“Always be full of joy in the Lord; I say it again, rejoice! Don’t worry about anything; instead pray about everything. Tell God what you need and thank Him for all He has done. Then you will experience God’s peace, which exceeds anything we can understand.” Philippians 4: 4-7
I have to remind myself of God’s amazing grace each and every day. I have to crawl back to his feet and off my selfish altar every day. I have to admit that I worry and stress and have control issues. I learned this week that being in a funk is okay…..that being listless and anxious and out of sorts is okay. That God gives me grace, but I have to give myself grace too. I have to face the ordinary, the routine, the reality of life. But it is a precious life. It is a gift. God’s mercies are new every morning. Tomorrow I will get up and run a little further to build my endurance. And if I don’t, that is okay. And maybe I will fold a pile of laundry…. or not…and maybe I will just sit with a glass of wine and watch some “Say Yes to the Dress” re-runs and be okay with that too.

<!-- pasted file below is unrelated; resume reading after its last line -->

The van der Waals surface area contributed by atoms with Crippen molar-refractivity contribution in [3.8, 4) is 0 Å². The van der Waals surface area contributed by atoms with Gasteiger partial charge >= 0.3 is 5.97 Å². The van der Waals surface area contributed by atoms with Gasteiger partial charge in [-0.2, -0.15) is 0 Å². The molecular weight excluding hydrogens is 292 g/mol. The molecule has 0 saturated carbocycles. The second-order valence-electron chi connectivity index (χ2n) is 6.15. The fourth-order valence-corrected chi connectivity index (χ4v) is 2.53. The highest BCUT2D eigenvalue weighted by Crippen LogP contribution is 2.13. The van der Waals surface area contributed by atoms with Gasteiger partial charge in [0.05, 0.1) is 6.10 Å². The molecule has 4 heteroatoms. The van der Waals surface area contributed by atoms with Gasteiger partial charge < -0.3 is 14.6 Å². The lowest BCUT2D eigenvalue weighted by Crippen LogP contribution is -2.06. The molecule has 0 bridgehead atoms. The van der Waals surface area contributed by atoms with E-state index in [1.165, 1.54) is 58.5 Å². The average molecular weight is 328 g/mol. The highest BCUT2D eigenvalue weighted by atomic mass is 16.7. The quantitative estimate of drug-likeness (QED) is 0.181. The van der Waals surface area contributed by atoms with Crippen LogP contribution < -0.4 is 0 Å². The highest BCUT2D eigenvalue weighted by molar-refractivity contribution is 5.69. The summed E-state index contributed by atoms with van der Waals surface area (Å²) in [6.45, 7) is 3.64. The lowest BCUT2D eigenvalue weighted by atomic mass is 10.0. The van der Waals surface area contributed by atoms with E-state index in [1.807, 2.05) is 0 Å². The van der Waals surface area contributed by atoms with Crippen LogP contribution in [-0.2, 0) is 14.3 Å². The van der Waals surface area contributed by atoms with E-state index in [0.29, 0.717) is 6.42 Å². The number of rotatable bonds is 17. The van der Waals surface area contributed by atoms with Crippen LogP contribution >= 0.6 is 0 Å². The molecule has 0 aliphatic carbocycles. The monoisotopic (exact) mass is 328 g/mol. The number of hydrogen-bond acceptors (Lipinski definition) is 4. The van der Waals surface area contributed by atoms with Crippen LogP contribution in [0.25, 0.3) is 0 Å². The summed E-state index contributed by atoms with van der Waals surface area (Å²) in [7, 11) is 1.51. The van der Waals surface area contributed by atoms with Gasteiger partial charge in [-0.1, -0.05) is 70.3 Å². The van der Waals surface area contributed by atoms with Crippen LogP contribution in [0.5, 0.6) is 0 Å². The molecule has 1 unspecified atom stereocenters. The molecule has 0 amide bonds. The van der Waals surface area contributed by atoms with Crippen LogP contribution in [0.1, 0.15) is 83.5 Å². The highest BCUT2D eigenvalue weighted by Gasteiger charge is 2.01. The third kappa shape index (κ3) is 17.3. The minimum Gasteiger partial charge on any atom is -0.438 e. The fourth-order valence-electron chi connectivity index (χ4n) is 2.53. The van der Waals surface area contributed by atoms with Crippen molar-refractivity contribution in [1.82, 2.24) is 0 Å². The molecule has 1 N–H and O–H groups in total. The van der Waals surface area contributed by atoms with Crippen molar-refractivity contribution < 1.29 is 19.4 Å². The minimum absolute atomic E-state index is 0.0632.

Grace. Peace. Love. Baby steps.